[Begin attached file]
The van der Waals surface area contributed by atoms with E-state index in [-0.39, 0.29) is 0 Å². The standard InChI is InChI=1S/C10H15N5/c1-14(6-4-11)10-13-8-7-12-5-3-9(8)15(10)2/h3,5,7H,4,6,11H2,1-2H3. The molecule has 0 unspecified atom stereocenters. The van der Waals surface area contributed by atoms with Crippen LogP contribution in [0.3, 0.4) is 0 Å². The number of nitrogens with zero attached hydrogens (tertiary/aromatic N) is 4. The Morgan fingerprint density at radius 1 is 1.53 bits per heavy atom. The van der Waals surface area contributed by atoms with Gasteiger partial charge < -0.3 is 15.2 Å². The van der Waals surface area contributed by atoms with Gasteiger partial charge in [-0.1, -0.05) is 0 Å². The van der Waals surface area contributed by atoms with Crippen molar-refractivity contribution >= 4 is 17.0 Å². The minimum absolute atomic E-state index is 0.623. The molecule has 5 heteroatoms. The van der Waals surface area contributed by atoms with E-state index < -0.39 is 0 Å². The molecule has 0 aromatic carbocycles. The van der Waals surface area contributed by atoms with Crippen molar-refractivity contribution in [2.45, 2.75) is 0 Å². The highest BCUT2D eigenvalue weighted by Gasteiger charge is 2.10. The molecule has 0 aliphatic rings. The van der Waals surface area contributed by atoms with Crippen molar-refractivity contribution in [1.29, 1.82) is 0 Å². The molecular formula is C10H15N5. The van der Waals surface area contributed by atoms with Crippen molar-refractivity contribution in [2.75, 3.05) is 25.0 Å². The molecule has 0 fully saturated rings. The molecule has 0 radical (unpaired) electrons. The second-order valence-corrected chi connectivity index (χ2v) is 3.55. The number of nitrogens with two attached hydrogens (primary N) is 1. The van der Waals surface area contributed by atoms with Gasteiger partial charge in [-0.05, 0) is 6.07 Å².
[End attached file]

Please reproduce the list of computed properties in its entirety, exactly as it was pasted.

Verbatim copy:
The van der Waals surface area contributed by atoms with E-state index in [-0.39, 0.29) is 0 Å². The standard InChI is InChI=1S/C10H15N5/c1-14(6-4-11)10-13-8-7-12-5-3-9(8)15(10)2/h3,5,7H,4,6,11H2,1-2H3. The molecule has 0 unspecified atom stereocenters. The van der Waals surface area contributed by atoms with Crippen LogP contribution in [0.3, 0.4) is 0 Å². The number of nitrogens with zero attached hydrogens (tertiary/aromatic N) is 4. The Morgan fingerprint density at radius 1 is 1.53 bits per heavy atom. The van der Waals surface area contributed by atoms with Gasteiger partial charge < -0.3 is 15.2 Å². The van der Waals surface area contributed by atoms with Gasteiger partial charge in [-0.1, -0.05) is 0 Å². The van der Waals surface area contributed by atoms with Crippen molar-refractivity contribution >= 4 is 17.0 Å². The minimum absolute atomic E-state index is 0.623. The molecule has 5 heteroatoms. The van der Waals surface area contributed by atoms with E-state index < -0.39 is 0 Å². The molecule has 0 aromatic carbocycles. The van der Waals surface area contributed by atoms with Crippen molar-refractivity contribution in [2.45, 2.75) is 0 Å². The highest BCUT2D eigenvalue weighted by Gasteiger charge is 2.10. The molecule has 0 aliphatic rings. The van der Waals surface area contributed by atoms with Crippen molar-refractivity contribution in [1.29, 1.82) is 0 Å². The molecular formula is C10H15N5. The van der Waals surface area contributed by atoms with Crippen molar-refractivity contribution in [2.75, 3.05) is 25.0 Å². The molecule has 0 fully saturated rings. The molecule has 0 radical (unpaired) electrons. The second-order valence-corrected chi connectivity index (χ2v) is 3.55. The number of nitrogens with two attached hydrogens (primary N) is 1. The van der Waals surface area contributed by atoms with Gasteiger partial charge in [-0.05, 0) is 6.07 Å².